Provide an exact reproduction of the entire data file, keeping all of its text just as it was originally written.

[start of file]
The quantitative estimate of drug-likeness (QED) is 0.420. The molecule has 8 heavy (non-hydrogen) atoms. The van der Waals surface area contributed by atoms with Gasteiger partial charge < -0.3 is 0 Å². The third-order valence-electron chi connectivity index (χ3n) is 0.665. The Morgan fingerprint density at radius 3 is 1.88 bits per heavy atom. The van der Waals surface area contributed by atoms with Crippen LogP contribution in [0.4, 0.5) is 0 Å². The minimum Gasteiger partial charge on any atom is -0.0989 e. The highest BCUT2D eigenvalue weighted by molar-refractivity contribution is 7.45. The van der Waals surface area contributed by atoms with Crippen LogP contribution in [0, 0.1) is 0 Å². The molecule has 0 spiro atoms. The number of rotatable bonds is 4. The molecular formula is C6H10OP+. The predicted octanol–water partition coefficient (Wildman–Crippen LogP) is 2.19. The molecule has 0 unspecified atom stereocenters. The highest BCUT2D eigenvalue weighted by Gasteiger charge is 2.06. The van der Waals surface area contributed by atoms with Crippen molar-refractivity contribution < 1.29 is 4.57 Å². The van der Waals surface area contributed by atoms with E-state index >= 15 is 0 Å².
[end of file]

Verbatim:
The quantitative estimate of drug-likeness (QED) is 0.420. The molecule has 8 heavy (non-hydrogen) atoms. The van der Waals surface area contributed by atoms with Gasteiger partial charge < -0.3 is 0 Å². The third-order valence-electron chi connectivity index (χ3n) is 0.665. The Morgan fingerprint density at radius 3 is 1.88 bits per heavy atom. The van der Waals surface area contributed by atoms with Crippen LogP contribution in [0.4, 0.5) is 0 Å². The minimum Gasteiger partial charge on any atom is -0.0989 e. The highest BCUT2D eigenvalue weighted by molar-refractivity contribution is 7.45. The van der Waals surface area contributed by atoms with Crippen LogP contribution in [0, 0.1) is 0 Å². The molecule has 0 spiro atoms. The number of rotatable bonds is 4. The molecular formula is C6H10OP+. The predicted octanol–water partition coefficient (Wildman–Crippen LogP) is 2.19. The molecule has 0 unspecified atom stereocenters. The highest BCUT2D eigenvalue weighted by Gasteiger charge is 2.06. The van der Waals surface area contributed by atoms with Crippen molar-refractivity contribution < 1.29 is 4.57 Å². The van der Waals surface area contributed by atoms with E-state index >= 15 is 0 Å².